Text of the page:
Maybe you recently got a raise. Or maybe, when you paid your monthly expenses, you realized that you have some extra cash. Should you put that money aside to boost your retirement savings, or should you use it to pay down your student loan faster than your required minimum payment?

Like many things in life, there’s no right or wrong answer here — everyone’s circumstances are different. So how do you evaluate which option is right for you?


    Start by comparing the interest rate you’re paying on your student loan with the expected returns on your retirement account.

    Generally, if your loan rate is higher than your expected investment return, it may be a good idea to contribute an amount at least equal to any employer match to your retirement account and allocate any extra cash to paying off your loan. Accelerating your payments will eliminate your student loans faster, thus freeing up money for other goals.

    Paying off your debt early can also help improve your credit score. A higher credit score may enable you to secure a lower interest rate down the road, should you want to borrow money for larger purchases, such as a car or a home.

    What if the interest rate on your student loan is lower than your anticipated investment returns? You may want to consider making the minimum required payment on your loan and directing any extra income toward building your retirement account.

    Some people assume they can postpone saving for retirement and make up the difference later. That can be a costly mistake.

    Yes, it will take you longer than you might like to pay off your student loans with this strategy, but keep in mind that you might enjoy a tax benefit along the way. That’s because the interest you pay on your student loan may be tax deductible, depending upon how much you earn.

    You’ll also benefit from the tax advantages that come from saving for retirement, including the potential for tax-deductible contributions. More important, those contributions will grow tax-deferred until you withdraw them, typically in retirement.

    Ready to take the next step? A financial advisor can show you how all the pieces of your financial plan fit together.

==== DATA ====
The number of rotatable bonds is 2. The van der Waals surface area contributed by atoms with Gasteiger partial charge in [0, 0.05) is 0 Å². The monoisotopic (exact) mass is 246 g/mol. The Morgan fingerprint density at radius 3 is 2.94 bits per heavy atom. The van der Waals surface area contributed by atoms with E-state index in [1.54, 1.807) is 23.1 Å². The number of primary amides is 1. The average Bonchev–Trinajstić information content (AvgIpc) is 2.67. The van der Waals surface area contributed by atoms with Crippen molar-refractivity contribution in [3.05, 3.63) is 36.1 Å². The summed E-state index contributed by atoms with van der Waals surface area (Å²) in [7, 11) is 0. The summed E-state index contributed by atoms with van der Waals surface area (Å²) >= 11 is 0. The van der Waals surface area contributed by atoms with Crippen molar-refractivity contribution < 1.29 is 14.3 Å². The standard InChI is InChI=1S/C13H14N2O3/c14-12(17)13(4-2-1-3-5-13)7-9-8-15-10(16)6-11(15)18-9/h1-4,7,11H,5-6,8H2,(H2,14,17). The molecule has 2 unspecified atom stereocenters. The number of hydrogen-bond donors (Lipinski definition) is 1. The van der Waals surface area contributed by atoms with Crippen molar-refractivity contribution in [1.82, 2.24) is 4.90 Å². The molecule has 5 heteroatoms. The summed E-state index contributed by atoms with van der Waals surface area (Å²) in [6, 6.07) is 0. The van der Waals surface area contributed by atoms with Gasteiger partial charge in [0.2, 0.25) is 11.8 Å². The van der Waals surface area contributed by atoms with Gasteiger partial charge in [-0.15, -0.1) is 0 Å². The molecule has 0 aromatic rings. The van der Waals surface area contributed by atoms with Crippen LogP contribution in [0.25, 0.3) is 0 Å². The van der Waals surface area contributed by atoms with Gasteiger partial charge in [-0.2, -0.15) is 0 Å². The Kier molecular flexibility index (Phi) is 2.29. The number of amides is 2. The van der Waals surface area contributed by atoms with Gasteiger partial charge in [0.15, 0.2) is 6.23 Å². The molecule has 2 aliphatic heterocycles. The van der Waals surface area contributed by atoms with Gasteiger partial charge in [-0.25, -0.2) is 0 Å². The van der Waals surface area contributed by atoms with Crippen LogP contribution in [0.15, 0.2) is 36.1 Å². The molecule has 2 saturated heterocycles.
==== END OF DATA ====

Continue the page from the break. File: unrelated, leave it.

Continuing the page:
And if you’re saving through an employer-sponsored plan and your employer offers a company match, your account value has the potential to grow that much faster. In many cases, the value of those advantages may be worth far more than the interest you might save by accelerating your student loan repayment.


    Some people assume they can postpone saving for retirement and make up the difference later. That can be a costly mistake. Waiting even just a few years to start saving can make a significant difference in how much you may be able to accumulate.

    To see how much, consider this example. Karen and Wayne are twins. Both are 22 years old and newly employed, and both of them have student loans that will need to be paid off.

    Karen decides to start saving for retirement right away. She makes a budget and determines that if she makes the minimum required payment on her student loan, she can afford to contribute $250 a month ($3,000 per year) to her retirement plan. She contributes regularly to her retirement account for 10 years and then stops.

    Wayne decides to focus on paying off his student loan, using whatever extra money he has each month for travel and entertainment. He figures that he will be able to catch up on saving for retirement later on, after his student loan is paid off and he has more money to invest. As a result, he waits until he is 32 to start contributing $250 a month ($3,000 a year) to his retirement plan, which he continues to do until he retires 30 years later, at age 65.

    Let’s assume that Wayne and Karen both earn a 7 percent average annual return1 on their contributions.

    When Karen and Wayne are 65, they compare accounts. Keep in mind that Karen contributed a total of $30,000 ($3,000 per year x 10 years) during the 10 years she participated in her retirement plan, while Wayne set aside far more: He contributed $3,000 a year x 34 years for a total of $102,000.

    Even though Wayne contributed $72,000 more to his retirement plan than his sister, Karen’s nest egg ended up larger than his: $464,319 versus $417,019.

    The reason? By getting an early start saving for retirement, Karen’s money had longer to grow and compound. Over time, the value of that tax-deferred compounding made a significant difference in the amount Karen was able to accumulate for her retirement goals.

Like many other people with student loans today, you may feel a tug-of-war when it comes to allocating any extra income you may have. Paying off student loans early can be a worthy goal. However, it’s important to remember that you could be sacrificing crucial tax-deferred growth if you focus exclusively on repaying your student debt at the expense of saving for retirement.

1This is a hypothetical interest rate used for illustrative purposes only. It is not indicative of any particular investment vehicle or strategy. All investments carry some level of risk including the potential loss of principal invested. No investment strategy can guarantee a profit or protect against loss.

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